A persistent election cycle joke is the candidate who swears the deficit can be brought into line without cutting any sacred cow programs or entitlements, or raising taxes. All that has to be done, the candidate explains, is to eliminate the billions of dollars lost to “waste, fraud, and abuse.”
The theory is either dishonest or proof of disqualifying naiveté. Massive systems create massive inefficiencies, and massive systems that confer power and influence attract the inept, the foolish and the corrupt like the Clintons attract cynics. Not only is it impossible to significantly eliminate waste, fraud and abuse from the government, as long as the government keeps growing, their incidence will only increase.
Every time I see evidence of flagrant waste of taxpayer money, or absurd programs that encourage irresponsible behavior and public assistance dependence on a crack-brained theory based on misplaced compassion, I wonder if it’s even worth flagging any more for the unethical betrayal of public trust that it is. Nothing changes, or is likely to change. The waste and unconscionable lack of responsible government has persisted my whole life, though administrations of both parties.
It is true that this administration seems to be the first that doesn’t even try to be competent or responsible, or perhaps that places such negligible value on those qualities that their absence isn’t even viewed by its supporters as a flaw. Good intentions are all that matter. To me, this is insanity, as well as deadly arrogance and obvious incompetence, but it is the theme of the Obama Administration. The attitude appears to be reaching its apotheosis in the rhetoric surrounding the Iran nuclear deal, with the President’s recent comments suggesting that it is a good deal because the alternative is facing a reality we don’t want to face. Even though John Kerry claimed that the operating negotiation philosophy would be that no deal was preferable to a bad deal, he was clearly either lying or off mentally wind-surfing somewhere, because that is not the way his own administration reasons. A bad health care law is better than no health care law, so bad is really good. A bad illegal immigration policy is better than no illegal immigration policy, so the bad policy is good. A terrible recovery from the recession is better than no recovery at all, so the administration is crowing about depressing job numbers and more citizens on public assistance than ever before. This entire administration and its political culture is based on the rationalization I have termed the worst of them all, #22, Comparative Virtue, or “It’s not the worst thing.”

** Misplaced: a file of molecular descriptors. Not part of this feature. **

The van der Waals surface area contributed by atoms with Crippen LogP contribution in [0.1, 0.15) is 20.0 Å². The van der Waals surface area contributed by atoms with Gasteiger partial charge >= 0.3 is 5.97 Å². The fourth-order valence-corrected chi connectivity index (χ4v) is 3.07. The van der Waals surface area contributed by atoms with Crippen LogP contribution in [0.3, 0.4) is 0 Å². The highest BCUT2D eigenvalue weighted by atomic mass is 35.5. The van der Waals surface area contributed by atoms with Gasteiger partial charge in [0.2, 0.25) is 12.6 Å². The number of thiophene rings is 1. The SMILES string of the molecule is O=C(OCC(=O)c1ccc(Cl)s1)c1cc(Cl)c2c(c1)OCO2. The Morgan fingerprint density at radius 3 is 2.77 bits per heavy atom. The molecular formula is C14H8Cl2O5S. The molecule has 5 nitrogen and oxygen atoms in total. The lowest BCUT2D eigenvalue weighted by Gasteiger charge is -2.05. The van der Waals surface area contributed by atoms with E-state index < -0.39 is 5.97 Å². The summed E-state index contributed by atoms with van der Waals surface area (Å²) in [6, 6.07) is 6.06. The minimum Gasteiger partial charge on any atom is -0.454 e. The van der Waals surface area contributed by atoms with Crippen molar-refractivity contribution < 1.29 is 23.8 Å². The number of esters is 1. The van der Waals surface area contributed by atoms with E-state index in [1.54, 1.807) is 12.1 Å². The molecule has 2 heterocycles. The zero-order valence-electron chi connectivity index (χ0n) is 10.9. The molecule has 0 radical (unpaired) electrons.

Nearly seven years of this have turned the brains of many Americans and especially Democrats to Swiss cheese, and that may have terrible consequences down the road. For example, a recent poll showed that 59% of Americans favor the pending deal with Iran, and 59% also don’t think it will work. Hmmmm. Now, I’m going to be kind and assume that the 41% of my countrymen who don’t like the deal are in that second 59%, but even then, this leaves a significant 18% who like a deal they don’t think will work. Why? Because it’s well-meaning. Because the President is doing “the best he can.” Because they really think that hoping and wanting and avoiding unpleasant truths is a good way to live. Anyone who is in both 59% groups is brain-washed or brain dead, and a victim of this President’s acceptance of incompetence without accountability as a management model.
My most recent thoughts on this topic were prompted by this incredible item: Continue reading →